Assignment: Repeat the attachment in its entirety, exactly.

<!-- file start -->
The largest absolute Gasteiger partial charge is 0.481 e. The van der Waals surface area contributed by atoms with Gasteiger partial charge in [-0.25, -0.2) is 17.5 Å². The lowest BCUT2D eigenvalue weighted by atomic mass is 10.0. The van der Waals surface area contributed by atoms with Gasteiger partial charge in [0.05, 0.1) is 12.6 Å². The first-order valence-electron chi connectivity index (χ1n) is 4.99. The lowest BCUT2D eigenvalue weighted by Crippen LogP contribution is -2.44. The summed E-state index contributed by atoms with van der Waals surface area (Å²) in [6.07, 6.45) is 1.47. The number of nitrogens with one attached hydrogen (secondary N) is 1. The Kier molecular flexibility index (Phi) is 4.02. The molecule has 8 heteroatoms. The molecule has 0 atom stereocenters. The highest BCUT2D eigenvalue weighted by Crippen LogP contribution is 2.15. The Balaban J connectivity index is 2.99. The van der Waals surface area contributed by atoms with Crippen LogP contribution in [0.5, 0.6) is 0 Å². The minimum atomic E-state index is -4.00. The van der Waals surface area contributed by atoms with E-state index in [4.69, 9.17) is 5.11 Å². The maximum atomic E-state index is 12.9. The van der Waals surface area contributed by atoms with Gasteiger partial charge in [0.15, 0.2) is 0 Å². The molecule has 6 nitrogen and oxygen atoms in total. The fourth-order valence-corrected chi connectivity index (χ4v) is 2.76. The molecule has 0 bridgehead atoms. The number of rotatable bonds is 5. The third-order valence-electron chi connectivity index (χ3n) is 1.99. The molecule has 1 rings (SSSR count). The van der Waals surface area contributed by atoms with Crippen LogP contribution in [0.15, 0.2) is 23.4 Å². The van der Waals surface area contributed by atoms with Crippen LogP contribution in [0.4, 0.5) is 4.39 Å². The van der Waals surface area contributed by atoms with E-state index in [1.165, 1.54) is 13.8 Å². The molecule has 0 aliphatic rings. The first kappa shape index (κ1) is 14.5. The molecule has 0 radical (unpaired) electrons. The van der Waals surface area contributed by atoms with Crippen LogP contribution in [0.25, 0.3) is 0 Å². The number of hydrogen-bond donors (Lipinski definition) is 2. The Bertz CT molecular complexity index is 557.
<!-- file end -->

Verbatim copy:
The largest absolute Gasteiger partial charge is 0.481 e. The van der Waals surface area contributed by atoms with Gasteiger partial charge in [-0.25, -0.2) is 17.5 Å². The lowest BCUT2D eigenvalue weighted by atomic mass is 10.0. The van der Waals surface area contributed by atoms with Gasteiger partial charge in [0.05, 0.1) is 12.6 Å². The first-order valence-electron chi connectivity index (χ1n) is 4.99. The lowest BCUT2D eigenvalue weighted by Crippen LogP contribution is -2.44. The summed E-state index contributed by atoms with van der Waals surface area (Å²) in [6.07, 6.45) is 1.47. The number of nitrogens with one attached hydrogen (secondary N) is 1. The Kier molecular flexibility index (Phi) is 4.02. The molecule has 8 heteroatoms. The molecule has 0 atom stereocenters. The highest BCUT2D eigenvalue weighted by Crippen LogP contribution is 2.15. The Balaban J connectivity index is 2.99. The van der Waals surface area contributed by atoms with Crippen LogP contribution in [0.5, 0.6) is 0 Å². The minimum atomic E-state index is -4.00. The van der Waals surface area contributed by atoms with E-state index in [4.69, 9.17) is 5.11 Å². The maximum atomic E-state index is 12.9. The van der Waals surface area contributed by atoms with Gasteiger partial charge in [0.15, 0.2) is 0 Å². The molecule has 6 nitrogen and oxygen atoms in total. The fourth-order valence-corrected chi connectivity index (χ4v) is 2.76. The molecule has 0 bridgehead atoms. The number of rotatable bonds is 5. The third-order valence-electron chi connectivity index (χ3n) is 1.99. The molecule has 1 rings (SSSR count). The van der Waals surface area contributed by atoms with Crippen LogP contribution in [0.15, 0.2) is 23.4 Å². The van der Waals surface area contributed by atoms with Crippen LogP contribution in [0.4, 0.5) is 4.39 Å². The van der Waals surface area contributed by atoms with E-state index in [1.165, 1.54) is 13.8 Å². The molecule has 0 aliphatic rings. The first kappa shape index (κ1) is 14.5. The molecule has 0 radical (unpaired) electrons. The van der Waals surface area contributed by atoms with Crippen LogP contribution in [0.25, 0.3) is 0 Å². The number of hydrogen-bond donors (Lipinski definition) is 2. The Bertz CT molecular complexity index is 557.